According to the United States National Center for Biotechnology, National Library of Medicine Information, back pain affects nearly 70% of the population, and about 40% of people experience sciatic pain at some point during their life. Sciatica is a type of nerve pain typically caused by an injury or irritation of the sciatic nerve. The sciatic nerve originates in your buttocks and gluteal area and is the longest and thickest nerve in the human body.
Often, tension in a few key muscles is a significant cause or contributing factor of sciatica, lower back pain, and hip pain. Therapists have found that the best way to relieve muscle tension in these areas is by addressing the muscles with direct, prolonged pressure and stretching exercises.
The Importance of Piriformis Muscle Stretches
The piriformis muscle is often a significant contributor to hip, back and leg pain. The piriformis muscle is located in the deep muscular area near the buttocks and attached to the outer part of the hip, and the sacrum, a part of the spine found in the lower back region. Tightness in this muscle is common and can lead to piriformis syndrome, a medical condition that causes sciatica symptoms.
Like any muscle in the body, stretching is essential for optimum performance, and a tight piriformis muscle can cause pain in the sacrum, lower back, and legs. Properly stretching the piriformis muscle will provide several health benefits and often provides immediate relief for sciatica pain. In addition, when adequately stretched, the piriformis muscle will have a better range of motion and improve the functioning of the hip joint and lower back.
Doctors, therapists, and other experts may recommend piriformis muscle stretches for your condition as a way of stretching away your sciatic nerve pain. Athletes and workout enthusiasts also use piriformis muscle stretches to warm up before exercising to improve performance and reduce the chance of injury. There are several piriformis muscle stretches that can help relieve lower back pain and sciatica and help prevent injuries before exercise.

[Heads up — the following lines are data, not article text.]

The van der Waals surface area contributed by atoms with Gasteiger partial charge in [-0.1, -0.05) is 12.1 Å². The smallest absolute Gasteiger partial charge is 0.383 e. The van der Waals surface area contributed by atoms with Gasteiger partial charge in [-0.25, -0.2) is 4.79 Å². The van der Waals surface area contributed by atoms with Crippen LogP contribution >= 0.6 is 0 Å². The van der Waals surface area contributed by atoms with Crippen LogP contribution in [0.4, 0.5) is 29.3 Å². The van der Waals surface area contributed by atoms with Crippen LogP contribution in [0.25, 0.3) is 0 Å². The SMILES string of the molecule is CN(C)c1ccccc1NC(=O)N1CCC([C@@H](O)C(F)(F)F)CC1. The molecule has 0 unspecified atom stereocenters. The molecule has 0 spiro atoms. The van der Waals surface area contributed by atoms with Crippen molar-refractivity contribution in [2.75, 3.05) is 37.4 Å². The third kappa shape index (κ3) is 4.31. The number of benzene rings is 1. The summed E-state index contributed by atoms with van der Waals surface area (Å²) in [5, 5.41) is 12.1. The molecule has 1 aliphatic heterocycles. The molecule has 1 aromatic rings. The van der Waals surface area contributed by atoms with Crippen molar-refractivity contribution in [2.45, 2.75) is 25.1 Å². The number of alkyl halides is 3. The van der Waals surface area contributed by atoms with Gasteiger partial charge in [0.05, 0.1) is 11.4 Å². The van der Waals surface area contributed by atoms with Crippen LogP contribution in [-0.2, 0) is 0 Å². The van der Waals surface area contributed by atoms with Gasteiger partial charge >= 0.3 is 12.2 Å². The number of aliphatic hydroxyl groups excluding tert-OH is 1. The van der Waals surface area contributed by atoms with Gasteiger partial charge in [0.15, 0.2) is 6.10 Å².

Figure Four Stretch
The figure four stretch can be done in two ways:
- Sitting on the edge of your chair, rest your ankle on the knee of your opposite leg. Then, place and hold gentle pressure on the elevated knee for 30 seconds, and switch legs.
- Lying on the ground with your knees bent and feet on the ground, place one ankle over the knee of the other leg, connect your hands behind the hamstring of that leg, and gently pull the figure four towards your belly, hold for 30 seconds, and repeat with the other side.
Cross Over Stretch
Lying flat on your back, place the affected leg's foot on the floor outside your opposite knee. Then, using your hand or a towel, pull the knee of the bent leg across the body's midline until you feel the stretch. Hold the position for 30 seconds before slowly returning to your starting position. After a short rest, repeat the exercise, trying to complete three sets.